My point is that Magdalen's circumstance contrasted, for example, with someone who was hiding their identity to protect themselves or protect their family possibly, or possible hide themselves in a shameful situation of some kind. (Let's say Francis wanted to change his name in shame because he thought he had failed his loved ones?) That would be a harmless intent in my opinion.
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Feb 19, 2014 01:34PM

289 Everyman, the difference between Norah using the name Vanstone and Magdalen using the name Bygrave would be criminal intent, would it not? So far in the story, Norah has not used any deceptive devices of any kind. Norah may still be using the name due to lack of any other to use -- unless it would be Blake (mother's maiden name?). In contrast, Magdalen has purposefully taken the fake name to relieve Noel of his money. I don't know if, at the time and place, this would be examined in trial or not.

I may have misunderstood though -- this might not be what you meant with your question.
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Feb 19, 2014 07:46AM

289 Everyman is speaking about Norah at this point though, and how she is addressed in the text -- the introduction to each letter. And Cousin George is referring to her as Miss Vanstone. Of course, he also admits himself as "a miserable sinner." So interesting -- to me a point that family can really "claim" anything it wants to.

And, I suppose, Teresa, married through all the technical steps, but contestable marriage?

So, does the tragic step that Magdalen almost takes (the laudanum) mean that she feels sure that she will have to sell everything in this marriage plan -- including sleeping with this man? We are not sure that this "fake identity" will hold up in court, but does that matter in the bedroom for now? This is the 1847.
Feb 18, 2014 01:06PM

289 Peter wrote: "SarahC wrote: "I know on the last section we discussed main and lesser characters in these novels. Are there any thoughts on Wragge, who clearly is a strong main character in his own right? Of cou..."

I like your analysis. Yes, and does LeCount cooly keep her collection of life under glass while she also struggles to keep her place in this unstable society? -- she has also been set adrift in the word as a widow, so therefore clings to the Vanstone household and fortune -- trying to survive by adapting to the day's changes and challenges.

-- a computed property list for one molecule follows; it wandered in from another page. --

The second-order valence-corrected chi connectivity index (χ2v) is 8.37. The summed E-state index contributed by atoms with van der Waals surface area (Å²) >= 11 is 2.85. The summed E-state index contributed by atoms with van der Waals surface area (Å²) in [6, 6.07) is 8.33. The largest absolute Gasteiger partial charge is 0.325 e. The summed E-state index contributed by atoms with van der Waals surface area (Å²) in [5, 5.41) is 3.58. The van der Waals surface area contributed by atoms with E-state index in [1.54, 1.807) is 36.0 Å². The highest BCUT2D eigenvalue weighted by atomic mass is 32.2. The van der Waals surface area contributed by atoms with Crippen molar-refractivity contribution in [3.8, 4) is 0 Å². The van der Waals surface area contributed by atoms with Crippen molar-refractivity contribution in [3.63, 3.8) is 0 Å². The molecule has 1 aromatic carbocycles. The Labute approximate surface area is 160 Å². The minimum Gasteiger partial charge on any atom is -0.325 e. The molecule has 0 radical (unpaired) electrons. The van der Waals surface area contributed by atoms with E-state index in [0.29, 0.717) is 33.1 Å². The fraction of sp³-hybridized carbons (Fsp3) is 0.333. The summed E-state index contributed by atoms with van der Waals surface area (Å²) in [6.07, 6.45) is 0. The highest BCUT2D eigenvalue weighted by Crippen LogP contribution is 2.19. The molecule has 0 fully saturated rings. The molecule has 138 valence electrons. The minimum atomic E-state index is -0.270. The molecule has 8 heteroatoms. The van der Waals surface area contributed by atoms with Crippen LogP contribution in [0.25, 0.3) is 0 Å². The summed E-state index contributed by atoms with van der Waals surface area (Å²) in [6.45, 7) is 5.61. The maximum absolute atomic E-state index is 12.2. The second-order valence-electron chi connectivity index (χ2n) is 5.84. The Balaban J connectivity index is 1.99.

Among all the characters though, I feel that with Magdalen I am watching an accident waiting to happen. I think because she seems to be giving herself so totally to the plan -- but that will certainly lead to more comment in the next reading section.
Feb 18, 2014 12:59PM

289 Clari wrote: "SarahC wrote: "The story is interesting, but very contrived. Is this the nature of sensationalist fiction and simply to create drama for the readers? Or are we meant to not even take it too serious..."

This is a good point, Clari, and maybe what brings readers back to Collins. The improbable events, tension between characters, etc. are exciting, but the elements of real life -- death, pending poverty, women's issues, etc. are certainly part of the real world, faced then and now by our characters here. Even in the world of men -- how many men were there living on the fringes feeling it necessary to live the life Wragge did? It was a strict culture which favored the landed and wealthy classes -- not a place where too many people had opportunity and an easy time. Collins does give us a chance to think about the world underneath, as you stated it. Class and propriety simply did not "work out" for everyone.
Feb 18, 2014 07:13AM

289 Also, I might suggest, aside from being a character who is bad/good, like/dislike -- instead what do you think he means to the story at this point? This would be a great thread to carry through until the end of our reading.
Feb 18, 2014 07:11AM

289 I know on the last section we discussed main and lesser characters in these novels. Are there any thoughts on Wragge, who clearly is a strong main character in his own right? Of course he is a con-man, but is he surprising to anyone?

I keep thinking about the title of this novel. From a symbolic standpoint, Wragge has given Magdalen two names, not her own, within which to live by the end of this section of the reading. She has already lost the legal claim to the name she was born with. It seems that Wragge's naming of her symbolically represents a general unconcern for this woman's plight. She is one of the many grand schemes listed in his notebooks. One of the headings in his "books" is "Skins to Jump Into." It is strictly business for Wragge.
Feb 18, 2014 06:48AM

289 Everyman wrote: "Whimsical wrote: "I doubt if Magdalin intended to pursue acting as a career, beside it being not a respectable profession, I think it was a means to an end."

We have, I think, to keep in mind that..."


Everyman, you have brought up a distinction in the story, while acting was not accepted for a person of Magdalen's class, she was, at least, performing her act in private residences, and properly chaperoned, as guess you could say, by her "relatives." This was a very good scheme of Wragge.
Feb 18, 2014 06:45AM

289 Peter wrote: "Whimsical wrote: "Clari wrote: "Evelina wrote: "Clari:

a successful acting career is impossible for Magdalen. Collins states it clearly enough that acting for a young girl is nearly same as inappr..."


Peter, yours is a good comment to ponder. Is this the basic question of this novel? The story is interesting, but very contrived. Is this the nature of sensationalist fiction and simply to create drama for the readers? Or are we meant to not even take it too seriously and simply concentrate on the moral decisions of this woman Magdalen, who faces an unethical legal/social system?